Diphtheritic stomatitis

Diphtheritic stomatitis
Penguin chick with lesions from Diphtheritic stomatitis

Diphtheritic stomatitis is a recently discovered disease and has thus far been reported only in Yellow-eyed penguins (Megadyptes antipodes). Its symptoms are similar to human diphtheria and is characterized by infecteous lesions in the mouth area that impede swallowing and cause respiratory troubles. The infection is caused by Corynebacterium amycolatum, an aerobic Gram-positive bacterium and mainly affects very young chicks. However, it seems likely that a triggering agent (e.g. a virus) might be involved in which renders the corynebacterium a secondary pathogen.

The disease has been a serious cause of mortality in the 2002 and 2004 Yellow-eyed penguin breeding seasons. It seems that only the New Zealand South Island and Stewart Island/Rakiura were affected.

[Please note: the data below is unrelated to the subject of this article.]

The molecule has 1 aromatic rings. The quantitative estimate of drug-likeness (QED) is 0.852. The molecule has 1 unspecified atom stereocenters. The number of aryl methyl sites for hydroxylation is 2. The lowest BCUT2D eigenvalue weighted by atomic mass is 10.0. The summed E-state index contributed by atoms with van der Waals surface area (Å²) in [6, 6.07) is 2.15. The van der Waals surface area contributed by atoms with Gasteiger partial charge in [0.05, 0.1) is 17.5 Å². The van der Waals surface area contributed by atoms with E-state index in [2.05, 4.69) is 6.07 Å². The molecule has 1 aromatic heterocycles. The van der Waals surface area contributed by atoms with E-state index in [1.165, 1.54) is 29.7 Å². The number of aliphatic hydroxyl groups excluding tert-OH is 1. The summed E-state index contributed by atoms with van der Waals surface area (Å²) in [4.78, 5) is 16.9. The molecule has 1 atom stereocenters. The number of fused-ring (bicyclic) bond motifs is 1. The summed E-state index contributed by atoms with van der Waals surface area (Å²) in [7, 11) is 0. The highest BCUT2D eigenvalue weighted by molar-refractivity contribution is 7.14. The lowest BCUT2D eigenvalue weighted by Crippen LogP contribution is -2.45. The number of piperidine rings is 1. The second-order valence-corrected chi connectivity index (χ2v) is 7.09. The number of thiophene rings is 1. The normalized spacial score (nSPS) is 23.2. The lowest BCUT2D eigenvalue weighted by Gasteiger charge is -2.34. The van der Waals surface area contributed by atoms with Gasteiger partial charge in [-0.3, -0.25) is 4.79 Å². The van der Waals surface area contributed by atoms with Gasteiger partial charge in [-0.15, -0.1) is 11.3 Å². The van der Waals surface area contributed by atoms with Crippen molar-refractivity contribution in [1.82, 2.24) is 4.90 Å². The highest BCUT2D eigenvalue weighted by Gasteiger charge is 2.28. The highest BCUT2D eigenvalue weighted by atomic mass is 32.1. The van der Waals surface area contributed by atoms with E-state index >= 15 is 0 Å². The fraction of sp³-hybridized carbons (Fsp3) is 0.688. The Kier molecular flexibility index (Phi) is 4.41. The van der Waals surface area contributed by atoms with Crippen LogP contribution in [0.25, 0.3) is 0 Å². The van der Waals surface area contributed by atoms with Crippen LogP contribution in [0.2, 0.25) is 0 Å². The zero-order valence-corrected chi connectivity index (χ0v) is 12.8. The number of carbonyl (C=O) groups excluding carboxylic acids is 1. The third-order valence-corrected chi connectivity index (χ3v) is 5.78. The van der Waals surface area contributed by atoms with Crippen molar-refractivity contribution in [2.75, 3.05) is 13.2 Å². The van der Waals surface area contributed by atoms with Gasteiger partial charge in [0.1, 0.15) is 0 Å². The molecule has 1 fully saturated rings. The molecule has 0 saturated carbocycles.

Signs and symptoms

  • Almost exclusively seen in Yellow-eyed penguin chicks
  • Heavy breathing and signs of weakness
  • Yellow caesous exudate within the beak and at the commisures of the mouth
  • Yellow diphtheritic membrane covers the hard palate, tongue and buccal mucosa
  • Mouth can often not be closed due to lesions, in serious cases tongue exposed


  • Isolation of Corynebacterium amycolatum from a clinical specimen, or
  • Histopathologic diagnosis of diphtheria


During the latest outbreak of the disease (2004), several treatment methods were tested. Main treatment involved the administration of antibiotics, in some cases glucose solution or dietary mixtures were additionally supplemented. Outcome of the different treatment methods varied greatly. Especially the success of antibiotic treatment and a widespread use on wild animals remains a matter of debate.


  • Summarized from Minutes of "Yellow-eyed Penguin Corynebacterium Workshop" held in Dunedin, Tuesday 5 April 2005

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